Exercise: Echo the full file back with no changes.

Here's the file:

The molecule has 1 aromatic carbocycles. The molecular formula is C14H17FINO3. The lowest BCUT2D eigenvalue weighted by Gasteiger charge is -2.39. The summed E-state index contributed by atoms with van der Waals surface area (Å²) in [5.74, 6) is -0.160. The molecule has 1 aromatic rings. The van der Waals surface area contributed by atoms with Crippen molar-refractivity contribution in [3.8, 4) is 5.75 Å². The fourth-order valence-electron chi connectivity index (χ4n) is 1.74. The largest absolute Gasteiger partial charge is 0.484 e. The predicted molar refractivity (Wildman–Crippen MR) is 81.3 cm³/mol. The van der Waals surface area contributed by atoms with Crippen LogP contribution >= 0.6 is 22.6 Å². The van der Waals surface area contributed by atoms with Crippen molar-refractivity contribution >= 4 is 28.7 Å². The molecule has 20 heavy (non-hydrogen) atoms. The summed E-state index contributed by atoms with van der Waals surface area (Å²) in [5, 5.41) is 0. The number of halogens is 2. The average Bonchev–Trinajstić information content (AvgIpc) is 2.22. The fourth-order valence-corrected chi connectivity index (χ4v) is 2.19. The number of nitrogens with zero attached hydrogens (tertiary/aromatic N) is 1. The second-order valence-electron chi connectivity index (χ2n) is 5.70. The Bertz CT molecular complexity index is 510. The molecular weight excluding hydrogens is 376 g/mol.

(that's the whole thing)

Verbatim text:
The molecule has 1 aromatic carbocycles. The molecular formula is C14H17FINO3. The lowest BCUT2D eigenvalue weighted by Gasteiger charge is -2.39. The summed E-state index contributed by atoms with van der Waals surface area (Å²) in [5.74, 6) is -0.160. The molecule has 1 aromatic rings. The van der Waals surface area contributed by atoms with Crippen molar-refractivity contribution in [3.8, 4) is 5.75 Å². The fourth-order valence-electron chi connectivity index (χ4n) is 1.74. The largest absolute Gasteiger partial charge is 0.484 e. The predicted molar refractivity (Wildman–Crippen MR) is 81.3 cm³/mol. The van der Waals surface area contributed by atoms with Crippen LogP contribution >= 0.6 is 22.6 Å². The van der Waals surface area contributed by atoms with Crippen molar-refractivity contribution >= 4 is 28.7 Å². The molecule has 20 heavy (non-hydrogen) atoms. The summed E-state index contributed by atoms with van der Waals surface area (Å²) in [5, 5.41) is 0. The number of halogens is 2. The average Bonchev–Trinajstić information content (AvgIpc) is 2.22. The fourth-order valence-corrected chi connectivity index (χ4v) is 2.19. The number of nitrogens with zero attached hydrogens (tertiary/aromatic N) is 1. The second-order valence-electron chi connectivity index (χ2n) is 5.70. The Bertz CT molecular complexity index is 510. The molecular weight excluding hydrogens is 376 g/mol.